In the largest finding of planets to date, NASA has announced the discovery of 1,284 new planets outside our solar system, more than doubling the number of exoplanets found by the Kepler space telescope. Nine of the newly found planets may be potentially habitable, NASA said. “This gives us hope that somewhere out there, around a star much like ours, we can eventually discover another Earth,” said Ellen Stofan, chief scientist at NASA Headquarters in Washington.
“This announcement more than doubles the number of confirmed planets from Kepler,” said Stofan. Analysis was performed on the Kepler space telescope’s July 2015 planet candidate catalogue, which identified 4,302 potential planets.
For 1,284 of the candidates, the probability of being a planet is greater than 99 per cent - the minimum required to earn the status of “planet”. An additional 1,327 candidates are more likely than not to be actual planets, but they do not meet the 99 per cent threshold and will require additional study.
The remaining 707 are more likely to be some other astrophysical phenomena. This analysis also validated 984 candidates previously verified by other techniques. “Before the Kepler space telescope launched, we did not know whether exoplanets were rare or common in the galaxy,” said Paul Hertz, Astrophysics Division director at NASA.
“Thanks to Kepler and the research community, we now know there could be more planets than stars,” said Hertz. “This knowledge informs the future missions that are needed to take us ever-closer to finding out whether we are alone in the universe,” he said.
Kepler captures the discrete signals of distant planets - decreases in brightness that occur when planets pass in front of, or transit, their stars. Since the discovery of the first planets outside our solar system more than two decades ago, researchers have resorted to a one-by-one process of verifying suspected planets.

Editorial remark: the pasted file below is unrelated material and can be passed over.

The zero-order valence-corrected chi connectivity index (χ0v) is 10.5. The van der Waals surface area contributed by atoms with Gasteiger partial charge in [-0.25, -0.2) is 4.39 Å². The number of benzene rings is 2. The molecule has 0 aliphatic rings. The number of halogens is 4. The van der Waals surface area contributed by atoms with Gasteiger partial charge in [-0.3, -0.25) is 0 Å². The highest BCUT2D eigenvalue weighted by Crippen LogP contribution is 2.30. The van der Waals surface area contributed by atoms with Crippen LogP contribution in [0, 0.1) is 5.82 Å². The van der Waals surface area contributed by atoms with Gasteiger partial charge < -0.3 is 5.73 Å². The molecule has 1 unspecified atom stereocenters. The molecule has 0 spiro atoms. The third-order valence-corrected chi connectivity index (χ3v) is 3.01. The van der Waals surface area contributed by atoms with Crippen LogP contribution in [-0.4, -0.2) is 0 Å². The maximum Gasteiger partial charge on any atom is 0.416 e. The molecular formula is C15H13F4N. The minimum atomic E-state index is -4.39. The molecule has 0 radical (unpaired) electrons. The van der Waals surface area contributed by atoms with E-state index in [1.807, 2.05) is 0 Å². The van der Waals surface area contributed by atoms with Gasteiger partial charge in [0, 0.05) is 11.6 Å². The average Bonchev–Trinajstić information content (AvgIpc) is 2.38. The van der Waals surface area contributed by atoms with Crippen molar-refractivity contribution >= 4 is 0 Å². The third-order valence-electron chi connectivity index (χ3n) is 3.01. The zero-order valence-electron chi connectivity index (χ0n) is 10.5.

The latest findings are based on a new method that can be applied to many planet candidates simultaneously. In the newly-validated batch of planets, nearly 550 could be rocky planets like Earth, based on their size.
Nine of these orbit in their sun’s habitable zone, which is the distance from a star where orbiting planets can have surface temperatures that allow liquid water to pool. With the addition of these nine, 21 exoplanets now are known to be members of this exclusive group.
“This work will help Kepler reach its full potential by yielding a deeper understanding of the number of stars that harbour potentially habitable, Earth-size planets - a number that’s needed to design future missions to search for habitable environments and living worlds,” said Natalie Batalha, Kepler mission scientist at NASA. Of the nearly 5,000 total planet candidates found to date, more than 3,200 now have been verified, and 2,325 of these were discovered by Kepler.